Princeton not ready to talk pot

Municipalities grappling with how to prepare for marijuana sales

The Town of Princeton isn’t ready to start talking about pot.

While the issue is being raised increasingly in BC municipalities – in advance of marijuana being made legal to purchase on July 1, 2018 – council is not ready to commit to any plan, said Deputy Mayor Doug Pateman.

Mayor Frank Armitage was not available to comment on the issue.

“We are going to wait and see what the province rolls out, see what their guidelines are. We really can’t come forward until we have the rules and regulations, especially around taxation, and what it really looks like,” said Pateman in an interview with The Spotlight.

Last week the district council in Peachland gave three readings to a bylaw prohibiting the sale of cannabis products in the district.

That bylaw is intended as a preventative measure to keep retail shops from opening, said Peachland CAO Elsie Lemke.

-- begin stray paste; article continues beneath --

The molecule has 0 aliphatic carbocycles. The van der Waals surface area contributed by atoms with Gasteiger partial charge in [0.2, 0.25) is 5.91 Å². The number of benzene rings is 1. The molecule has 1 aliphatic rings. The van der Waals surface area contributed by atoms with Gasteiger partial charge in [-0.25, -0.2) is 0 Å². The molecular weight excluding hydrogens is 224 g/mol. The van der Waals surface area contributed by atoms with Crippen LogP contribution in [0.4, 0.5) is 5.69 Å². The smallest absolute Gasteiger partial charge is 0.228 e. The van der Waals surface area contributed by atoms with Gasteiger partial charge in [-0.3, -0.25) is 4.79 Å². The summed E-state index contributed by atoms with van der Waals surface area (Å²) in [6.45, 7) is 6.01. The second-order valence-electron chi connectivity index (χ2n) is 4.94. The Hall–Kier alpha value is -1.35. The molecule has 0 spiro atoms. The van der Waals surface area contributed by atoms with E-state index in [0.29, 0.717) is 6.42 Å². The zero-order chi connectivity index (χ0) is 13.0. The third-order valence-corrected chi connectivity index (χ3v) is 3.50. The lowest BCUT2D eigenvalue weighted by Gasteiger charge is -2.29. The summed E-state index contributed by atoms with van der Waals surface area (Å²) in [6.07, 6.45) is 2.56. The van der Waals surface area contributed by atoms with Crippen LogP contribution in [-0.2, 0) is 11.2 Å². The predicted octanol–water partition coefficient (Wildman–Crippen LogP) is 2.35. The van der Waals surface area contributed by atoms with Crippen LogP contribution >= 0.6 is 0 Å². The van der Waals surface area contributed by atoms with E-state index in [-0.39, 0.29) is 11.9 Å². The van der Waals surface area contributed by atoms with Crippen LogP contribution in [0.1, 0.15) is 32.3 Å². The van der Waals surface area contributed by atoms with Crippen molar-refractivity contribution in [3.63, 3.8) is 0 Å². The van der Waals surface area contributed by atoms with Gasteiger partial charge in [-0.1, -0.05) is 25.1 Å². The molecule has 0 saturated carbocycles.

“We’ve banned it everywhere in the community. Once the legislation is in place then we will put the zoning in place so we can permit it in the areas of town that the community sees as the right place to put it,” she told Black Press.

The issue has yet to be discussed at Princeton town council, however at its January 15 meeting a letter addressing marijuana taxation was received as information from the City of West Kelowna.

The letter stated that “the impact may affect policing, fire services, communications, law, etc. City of West Kelowna Mayor and Council is requesting your support, by writing to the province to lobby them to agree to 50 per cent of the provincial share of cannabis tax sharing formula to be provided to local governments. This is an adequate and equitable share to help support costs and services incurred by local governments.”

Pateman said so far he has only been approached by one resident in the community, asking about the local policy for selling marijuana.

“Myself, and I think council as a whole, we are not being closed minded or anything. We are keeping an open mind but we really can’t come out with any opinion yet.”

In December the provincial government announced the structure of its model for rolling out legalization.

Recreational pot will be sold in both public and privately owned stores, and the Liquor Distribution Branch will oversee distribution. The legal age for purchase will be 19.

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